Being Your ‘Authentic Self’ Is Not An Excuse To Be A D*ck

Do you really have to love someone warts and all?

Being Your ‘Authentic Self’ Is Not An Excuse To Be A D*ck

Image Credit: Nine

In a recent Married At First Sight episode, one of the contestants, Andrew Davis, made an interesting comment to his bride, Holly Greenstein.

Andrew told Holly that he’s “a very sexual person”, he’s had “roughly 350 sexual partners” and she would greatly “benefit from” his experience in the bedroom. Holly reacted to this rather impertinent information with nothing but grace.

Holly then shared that she wanted to have a baby sooner rather than later as her egg count is low due to her age. Andrew initially reacted rather warmly but then quickly started acting like an absolute dick. He distanced himself from Holly, accused her of putting “too much pressure” on him, stopped sleeping in the same bed as her and was, frankly, straight-up cold-blooded towards her.

Holly got very upset when Andrew acted like a dick; behaviour that he called just being his “authentic self”. Image Credit: Nine

When Holly expressed how this behaviour upset her – in a calm and reasonable way – he said he’s “not responsible” for how she feels. Andrew then continued to defend his behaviour by saying “I’m just being me; my authentic self.”

It reminded me of that popular adage ‘if you can’t handle me at my worst, you don’t deserve me at my best’, and it got me thinking whether this proverb that seems to pop up on social media all the time, is actually correct.

Australia’s leading Relationship Expert and Dating Coach, Samantha Jayne thinks the saying’s original meaning has definitely been twisted by people to vindicate their “bad behaviour.”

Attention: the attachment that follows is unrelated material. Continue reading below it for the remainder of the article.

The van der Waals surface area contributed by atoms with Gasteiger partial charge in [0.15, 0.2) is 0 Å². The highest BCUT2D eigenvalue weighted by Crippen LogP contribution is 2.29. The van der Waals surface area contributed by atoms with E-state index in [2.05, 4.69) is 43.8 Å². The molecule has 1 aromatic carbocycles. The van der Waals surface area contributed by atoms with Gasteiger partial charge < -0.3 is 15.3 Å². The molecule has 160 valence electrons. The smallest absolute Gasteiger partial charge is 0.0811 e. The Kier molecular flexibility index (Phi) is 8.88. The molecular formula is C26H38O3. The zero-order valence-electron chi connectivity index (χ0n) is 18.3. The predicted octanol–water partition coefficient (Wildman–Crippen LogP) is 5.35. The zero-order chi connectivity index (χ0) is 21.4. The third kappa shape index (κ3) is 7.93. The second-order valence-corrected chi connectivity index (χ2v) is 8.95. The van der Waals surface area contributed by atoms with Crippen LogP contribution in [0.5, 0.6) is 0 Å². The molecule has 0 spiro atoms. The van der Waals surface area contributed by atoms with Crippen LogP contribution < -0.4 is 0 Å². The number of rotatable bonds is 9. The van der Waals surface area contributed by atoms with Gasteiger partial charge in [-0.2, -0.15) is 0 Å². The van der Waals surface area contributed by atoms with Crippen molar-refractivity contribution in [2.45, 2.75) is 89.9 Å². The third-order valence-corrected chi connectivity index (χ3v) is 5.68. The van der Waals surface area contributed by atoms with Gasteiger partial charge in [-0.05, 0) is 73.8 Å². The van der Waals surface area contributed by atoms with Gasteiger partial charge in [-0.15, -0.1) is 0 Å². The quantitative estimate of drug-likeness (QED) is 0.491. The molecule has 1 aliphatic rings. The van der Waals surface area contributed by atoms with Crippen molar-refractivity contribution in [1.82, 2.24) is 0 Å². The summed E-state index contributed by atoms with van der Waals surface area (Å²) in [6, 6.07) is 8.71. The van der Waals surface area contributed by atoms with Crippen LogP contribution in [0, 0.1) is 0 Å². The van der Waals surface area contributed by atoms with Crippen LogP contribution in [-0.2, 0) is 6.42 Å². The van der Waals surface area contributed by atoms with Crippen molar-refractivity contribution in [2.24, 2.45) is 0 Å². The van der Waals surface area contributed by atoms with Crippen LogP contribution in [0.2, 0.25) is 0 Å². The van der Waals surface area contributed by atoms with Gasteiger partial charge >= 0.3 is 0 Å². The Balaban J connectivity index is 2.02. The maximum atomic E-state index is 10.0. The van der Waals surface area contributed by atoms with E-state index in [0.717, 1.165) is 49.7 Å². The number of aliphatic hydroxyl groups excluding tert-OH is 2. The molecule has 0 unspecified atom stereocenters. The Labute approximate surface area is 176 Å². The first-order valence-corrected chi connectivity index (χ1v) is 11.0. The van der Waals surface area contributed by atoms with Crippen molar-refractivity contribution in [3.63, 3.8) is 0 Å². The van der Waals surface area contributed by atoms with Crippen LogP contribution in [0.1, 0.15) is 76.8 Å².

“It can be an excuse for bad behaviour – especially if someone shows anger and other denigrating behaviours and is very demanding and conditional.

It is awful to be around someone like that… often, it’s a sign of a dysfunctional person with a possible personality disorder.”

However, Samantha does explain the saying’s original meaning – that if someone is not the best version of themself but they’re sincerely trying to improve – is totally valid, and if your partner’s going through a difficult time but doing their best, you should support them.

“If someone is going through a rough patch and they are doing what they can to overcome the hurdle, they may not be their best version [but] it’s okay not to expect perfection… the whole ‘love me, warts and all’ [philosophy], when someone is genuinely trying to better themselves, is okay.”

So, take note: if you’re going through a rough time and take it out on your partner or friends, make sure you apologise and try your darndest not to do it again. But if you just act like a jerk and make hurtful comments, then excuse it by saying you’re just being your ‘authentic self’, don’t be surprised if your partner and/or friends walk away; which is what Samantha advises.

“If someone continually says things that undermine or upset you and you communicate your feelings and you tell them this upsets you and they don’t change, then forget it! Life’s too short to be around someone that makes you feel less than or purposely upsets you.

If someone is their true authentic self at the expense of others then… Raise your standards and find someone that makes you feel good.”

Here’s hoping Holly finds a better partner that makes her feel good, as Andrew has now left her and Married At First Sight, and told Nova’s Fitzy and Wippa he’s already moved on and has a new girlfriend.

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